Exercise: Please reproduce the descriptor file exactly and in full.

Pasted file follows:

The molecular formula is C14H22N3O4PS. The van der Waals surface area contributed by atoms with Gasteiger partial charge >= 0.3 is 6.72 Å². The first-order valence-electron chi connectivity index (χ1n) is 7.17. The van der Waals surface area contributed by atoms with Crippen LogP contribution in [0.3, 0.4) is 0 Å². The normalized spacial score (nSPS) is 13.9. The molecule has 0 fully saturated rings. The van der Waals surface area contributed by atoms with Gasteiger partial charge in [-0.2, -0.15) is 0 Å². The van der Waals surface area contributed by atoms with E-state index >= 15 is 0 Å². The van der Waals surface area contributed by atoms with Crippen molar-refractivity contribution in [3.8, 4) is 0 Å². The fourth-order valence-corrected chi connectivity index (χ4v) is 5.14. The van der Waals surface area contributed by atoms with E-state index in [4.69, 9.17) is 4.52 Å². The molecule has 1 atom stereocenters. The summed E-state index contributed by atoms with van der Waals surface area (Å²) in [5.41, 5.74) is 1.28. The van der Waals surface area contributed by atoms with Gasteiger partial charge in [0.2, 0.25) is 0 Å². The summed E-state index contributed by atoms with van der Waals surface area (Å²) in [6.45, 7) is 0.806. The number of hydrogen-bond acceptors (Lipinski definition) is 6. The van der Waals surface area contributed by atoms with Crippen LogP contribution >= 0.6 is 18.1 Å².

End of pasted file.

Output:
The molecular formula is C14H22N3O4PS. The van der Waals surface area contributed by atoms with Gasteiger partial charge >= 0.3 is 6.72 Å². The first-order valence-electron chi connectivity index (χ1n) is 7.17. The van der Waals surface area contributed by atoms with Crippen LogP contribution in [0.3, 0.4) is 0 Å². The normalized spacial score (nSPS) is 13.9. The molecule has 0 fully saturated rings. The van der Waals surface area contributed by atoms with Gasteiger partial charge in [-0.2, -0.15) is 0 Å². The van der Waals surface area contributed by atoms with E-state index >= 15 is 0 Å². The van der Waals surface area contributed by atoms with Crippen molar-refractivity contribution in [3.8, 4) is 0 Å². The fourth-order valence-corrected chi connectivity index (χ4v) is 5.14. The van der Waals surface area contributed by atoms with E-state index in [4.69, 9.17) is 4.52 Å². The molecule has 1 atom stereocenters. The summed E-state index contributed by atoms with van der Waals surface area (Å²) in [5.41, 5.74) is 1.28. The van der Waals surface area contributed by atoms with Gasteiger partial charge in [0.2, 0.25) is 0 Å². The summed E-state index contributed by atoms with van der Waals surface area (Å²) in [6.45, 7) is 0.806. The number of hydrogen-bond acceptors (Lipinski definition) is 6. The van der Waals surface area contributed by atoms with Crippen LogP contribution >= 0.6 is 18.1 Å².